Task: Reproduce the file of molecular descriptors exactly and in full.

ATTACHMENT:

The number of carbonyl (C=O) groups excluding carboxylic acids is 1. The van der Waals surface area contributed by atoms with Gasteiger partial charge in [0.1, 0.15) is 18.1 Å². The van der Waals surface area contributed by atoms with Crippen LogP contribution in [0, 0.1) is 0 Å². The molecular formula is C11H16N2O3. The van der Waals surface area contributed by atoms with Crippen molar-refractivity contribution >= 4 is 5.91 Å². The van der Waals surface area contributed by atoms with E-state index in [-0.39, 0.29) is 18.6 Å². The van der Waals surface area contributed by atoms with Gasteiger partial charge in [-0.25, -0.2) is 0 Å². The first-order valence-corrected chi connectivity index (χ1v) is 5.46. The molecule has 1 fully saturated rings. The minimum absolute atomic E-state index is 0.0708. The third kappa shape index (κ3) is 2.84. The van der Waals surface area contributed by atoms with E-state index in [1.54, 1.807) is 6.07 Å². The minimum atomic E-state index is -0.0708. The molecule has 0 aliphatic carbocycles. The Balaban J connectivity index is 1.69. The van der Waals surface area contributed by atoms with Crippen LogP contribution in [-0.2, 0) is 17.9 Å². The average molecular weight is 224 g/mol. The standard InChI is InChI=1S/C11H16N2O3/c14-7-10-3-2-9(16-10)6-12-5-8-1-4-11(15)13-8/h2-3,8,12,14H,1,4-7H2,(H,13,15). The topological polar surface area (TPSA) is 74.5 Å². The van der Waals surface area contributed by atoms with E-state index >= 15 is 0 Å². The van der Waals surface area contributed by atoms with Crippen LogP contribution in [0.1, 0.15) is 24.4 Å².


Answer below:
The number of carbonyl (C=O) groups excluding carboxylic acids is 1. The van der Waals surface area contributed by atoms with Gasteiger partial charge in [0.1, 0.15) is 18.1 Å². The van der Waals surface area contributed by atoms with Crippen LogP contribution in [0, 0.1) is 0 Å². The molecular formula is C11H16N2O3. The van der Waals surface area contributed by atoms with Crippen molar-refractivity contribution >= 4 is 5.91 Å². The van der Waals surface area contributed by atoms with E-state index in [-0.39, 0.29) is 18.6 Å². The van der Waals surface area contributed by atoms with Gasteiger partial charge in [-0.25, -0.2) is 0 Å². The first-order valence-corrected chi connectivity index (χ1v) is 5.46. The molecule has 1 fully saturated rings. The minimum absolute atomic E-state index is 0.0708. The third kappa shape index (κ3) is 2.84. The van der Waals surface area contributed by atoms with E-state index in [1.54, 1.807) is 6.07 Å². The minimum atomic E-state index is -0.0708. The molecule has 0 aliphatic carbocycles. The Balaban J connectivity index is 1.69. The van der Waals surface area contributed by atoms with Crippen LogP contribution in [-0.2, 0) is 17.9 Å². The average molecular weight is 224 g/mol. The standard InChI is InChI=1S/C11H16N2O3/c14-7-10-3-2-9(16-10)6-12-5-8-1-4-11(15)13-8/h2-3,8,12,14H,1,4-7H2,(H,13,15). The topological polar surface area (TPSA) is 74.5 Å². The van der Waals surface area contributed by atoms with E-state index >= 15 is 0 Å². The van der Waals surface area contributed by atoms with Crippen LogP contribution in [0.1, 0.15) is 24.4 Å².